Over the years, Eritrea, a low-income, developing country in the Horn of Africa, has made considerable improvements in healthcare. However, partly as a result, chronic diseases, such as diabetes, are on the rise in the country. Diabetes is one of the leading causes of morbidity and mortality of adults in Eritrea and estimates suggest a national prevalence of approximately 3.06%. A total of 78,686 new cases and 926 deaths related to the condition were reported between 1998 and 2013, and diabetes accounted for 2.7% of total reported deaths in 2013. Not only has the incidence of diabetes in the country risen, there is also an increasing amount of disabilities linked to amputations, as well as diabetic retinopathy and blindness. It is not farfetched to suppose that, if left unaddressed, diabetes and its complications have the potential to reverse some of the significant health gains made by Eritrea in recent years
As with much of the rest of the SSA region, relevant risk factors associated with the growth of diabetes in Eritrea include slowly changing dietary habits, such as augmented food quantities, the introduction and consumption of refined, processed or fast foods and high salt intake, growing urbanization, reduced physical activity, and a shift toward sedentary lifestyles or occupations.
Importantly, Eritrea provides support and treatment to all diabetics. For example, insulin, syringes, visual test strips, and other relevant education materials are all distributed to patients by the Eritrean National Diabetes Association, which was established in 1996, and the Ministry of Health. As well, with Eritrea possessing a large diaspora population, many patients frequently receive medicines or health supplies from family or friends abroad. Those with diabetes or associated risk factors may also turn to traditional or herbal medicines (e.g. plants with therapeutic properties). Generally, these are cheap, easily accessible, and readily available from various local shops, within large markets, or from traditional healers (usually community elders), and people often learn about them from friends or relatives. While some of these traditional and herbal medicines can support positive outcomes, it is important to also keep in mind that they can be problematic because the safety and efficacy of the majority of herbal and traditional therapies have not been thoroughly investigated, they remain unregulated, users may be unaware of potential adverse side effects, and their use may be ineffective or dangerous in combination with doctor prescribed medications.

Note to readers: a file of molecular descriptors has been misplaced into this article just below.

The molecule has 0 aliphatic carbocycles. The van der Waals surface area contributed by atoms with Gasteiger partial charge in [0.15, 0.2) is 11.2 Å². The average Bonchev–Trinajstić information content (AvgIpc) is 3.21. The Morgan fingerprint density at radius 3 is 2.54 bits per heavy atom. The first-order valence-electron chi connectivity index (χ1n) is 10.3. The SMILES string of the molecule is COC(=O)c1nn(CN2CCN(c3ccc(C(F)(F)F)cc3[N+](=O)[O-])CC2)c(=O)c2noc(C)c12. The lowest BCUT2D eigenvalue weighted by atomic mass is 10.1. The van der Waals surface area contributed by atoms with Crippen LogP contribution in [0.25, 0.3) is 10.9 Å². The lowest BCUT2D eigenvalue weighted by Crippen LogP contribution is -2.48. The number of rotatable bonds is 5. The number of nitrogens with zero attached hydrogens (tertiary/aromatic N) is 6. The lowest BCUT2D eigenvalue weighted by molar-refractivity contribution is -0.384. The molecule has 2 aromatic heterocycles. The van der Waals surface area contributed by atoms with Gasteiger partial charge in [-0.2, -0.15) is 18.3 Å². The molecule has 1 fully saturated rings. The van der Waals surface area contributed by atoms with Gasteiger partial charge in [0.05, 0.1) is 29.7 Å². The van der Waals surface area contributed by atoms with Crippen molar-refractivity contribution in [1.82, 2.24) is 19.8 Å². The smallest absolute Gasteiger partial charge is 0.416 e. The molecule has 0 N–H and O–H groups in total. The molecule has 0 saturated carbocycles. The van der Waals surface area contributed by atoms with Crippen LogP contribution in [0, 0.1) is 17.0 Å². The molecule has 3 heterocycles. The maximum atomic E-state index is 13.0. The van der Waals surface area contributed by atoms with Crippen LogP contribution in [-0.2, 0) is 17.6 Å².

For developing countries such as Eritrea, diabetes is not only an increasingly significant public health issue, it also poses significant socio-economic consequences, with the potential to leave families in poverty and burden an already limited healthcare system. Therefore, it is imperative to ensure appropriate actions are taken, such as improving screening rates, in order to prevent and control its progress or complications. Ultimately, effective prevention and early treatment will result in a range of benefits, including considerable savings on the costs of treatment, complications, and disability, economic growth generated by a healthy working population, and allowing people to lead full and happy lives.